Not to be missed- but of course I did- is the WildChild garden space open Wednesday through Saturday.  I was there on Monday.  If you visit during the later part of the week, you’ll have the opportunity to meet some of the artists while they work and/or teach classes. If you’re interested in a class, visit Art Classes & Workshops on their website for more information.

Where To Stay

Fish from your own front door at the dog-friendly Bridgewater Inn

Drop a line right out your door. Photo Credit: Bridgewater Inn

We didn’t spend the night in Matlacha, but if we had, I’d have chosen Bridgewater Inn.  We paddled past it on our way to Bert’s, which is next door.  This brightly colored inn features rooms right on the water, perfect for watching sunsets or the daily visitors of wildlife that often include dolphin and manatee.  There were several men fishing from the decks off their rooms who waved at as we passed in our kayak.

Every room at Bridgewater is dog-friendly with no breed or size restrictions AND you can leave your dog unattended as long as he behaves and doesn’t disturb other guests.  A $15 per dog/per stay charge will be added to your rate.

Plan Your Day

I’m not sure whether Matlacha is a fishing village with an art problem or an art village with a fishing problem, but it doesn’t make much difference.  Life happens at a slower pace here.  Do something, or do nothing. It’s your choice, but here are some ideas:

  • Shop the local galleries.  It won’t take all day and you’ll be ready for a late lunch on one of the dog-friendly patios.  Stay for happy hour and enjoy some music.
  • Take A Class. Wildchild offers art classes that allow students to make and take.
  • Do some fishing. Whether it’s off your own deck at Bridgewater or the Fishingest Bridge in the U.S., you’re in the one the best places in the world for this sport. Bridgewater offers a fish cleaning station to their guests and once that’s done you can cook it yourself or take it to Miceli’s and they’ll cook it for you. Take your pup to Miceli’s, too.  Their patio is dog-friendly.
  • Go paddling. There are no particular sights to see but the natural beauty of the area begs to be explored. Dolphin, manatee, and rays are frequent guests. Osprey, herons, egrets, and the occasional Bald Eagle roam the skies and hunt the waters. Mangroves abound.
  • Watch a sunset. At the end of any given day, grab yourself a glass of wine and a comfy chair. You’ll be treated to one of the best sunsets you’ve ever seen, and if you’re really lucky, you’ll catch a glimpse of the green flash.

Parking Tip

Parking can be pretty minimal in front of galleries and restaurants, especially on a pretty day.  Park at the Matlacha Community Park for free and walk.  You can also arrive by boat.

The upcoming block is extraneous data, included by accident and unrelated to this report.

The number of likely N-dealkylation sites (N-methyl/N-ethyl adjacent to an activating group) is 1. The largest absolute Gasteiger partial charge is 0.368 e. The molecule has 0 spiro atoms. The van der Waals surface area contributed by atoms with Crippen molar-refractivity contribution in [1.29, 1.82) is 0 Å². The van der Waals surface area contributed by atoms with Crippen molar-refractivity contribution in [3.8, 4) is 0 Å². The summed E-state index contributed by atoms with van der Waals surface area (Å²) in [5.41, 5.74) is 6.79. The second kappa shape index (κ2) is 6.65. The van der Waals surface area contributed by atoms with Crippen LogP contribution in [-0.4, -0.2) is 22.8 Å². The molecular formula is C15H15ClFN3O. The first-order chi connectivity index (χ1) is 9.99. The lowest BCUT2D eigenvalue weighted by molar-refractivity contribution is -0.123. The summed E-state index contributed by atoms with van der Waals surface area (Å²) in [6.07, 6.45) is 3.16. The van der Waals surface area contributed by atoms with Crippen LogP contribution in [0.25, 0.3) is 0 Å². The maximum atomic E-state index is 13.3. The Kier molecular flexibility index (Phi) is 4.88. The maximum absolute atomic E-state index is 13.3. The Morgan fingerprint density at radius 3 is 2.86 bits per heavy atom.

Photo Credits

Special shout out to the local businesses who allowed me to swipe photos from their Facebook pages. Many of the galleries have signs that ask you to not take photos so I altogether dropped the ball on picture taking. I hope I’m a good enough storyteller that you’ll forgive me but if not, I’m blaming the ADHD, the bright colors, and the Florida sun!

 

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Follow the Paws: Dog Friendly Places in New Smyrna Beach

By the time we hit New Smyrna Beach, we’d been gone from home for 14 days. We’d visited Destin, Crystal Springs, Ft. Meyers Beach, and now we had one more chance to stall and an official dog beach to put our paws on before beginning the journey back to Arkansas.  

Paws on the pavement at Smyrna Dunes Park

Follow the paws on the pavement to Smyrna Dunes Dog Beach

Henri and I arrived late Thursday afternoon. While he rested from the drive, I went with my friends to check out downtown. After dinner at a place where “I could see water,” but it was dark, so I couldn’t, we headed to Flagler Avenue. The only thing open late were the bars and it reminded me a lot of the strip in Daytona. My initial take was that it wasn’t a good place for dogs, but what I saw the next morning gave me a different perspective; I’ll get that in a minute.

We poked our heads into a few spots to check out the scene, but with musicians just starting to set up, there wasn’t a lot going on. It was the Thursday after New Year’s and just after 9 p.m. Unimpressed with the scene and interested in one last ditch effort to meet an attractive, single Looper who likes dogs and redheads, my friends took me to the dog-friendly New Smyrna Marina.

New Smyrna Marina

Located on the Intercostal Waterway, the New Smyrna Marina is a full service marina resort boasting a great view and some nice-would-be-an-understatement yachts parked at the dock. Outriggers Bar and Grille closes at 10 p.m. on Thursdays, so we saddled up to the Tiki Bar. The fruity drinks were plentiful and strong, but the bourbon selection was lacking. I’m guessing marina guests haven’t complained about it though, and based on the size of the boats docked there, they have their own bourbon; it’s probably Pappy.  

With a coastal casual vibe, the marina is a place Henri would’ve liked. The Outriggers menu features American favorites and Florida classics, and according to their website, they are one of the only restaurants in Central Florida with a license to purchase fresh fish from the docks. Their patio is dog-friendly and if anybody would like to meet me back there for Sunday brunch, I’d love to give the Mahi Mahi Benedict a try!  

Flagler Avenue 

After a night off, the Old Man Dog was ready to go again. I’d located a place that was on the beach, dog-friendly, and served breakfast BLTs that you could order with a side of grits. Turns out Toni and Joe’s Patio, located at 309 Buenos Aires, was at the end Flager, the street where we were the previous night.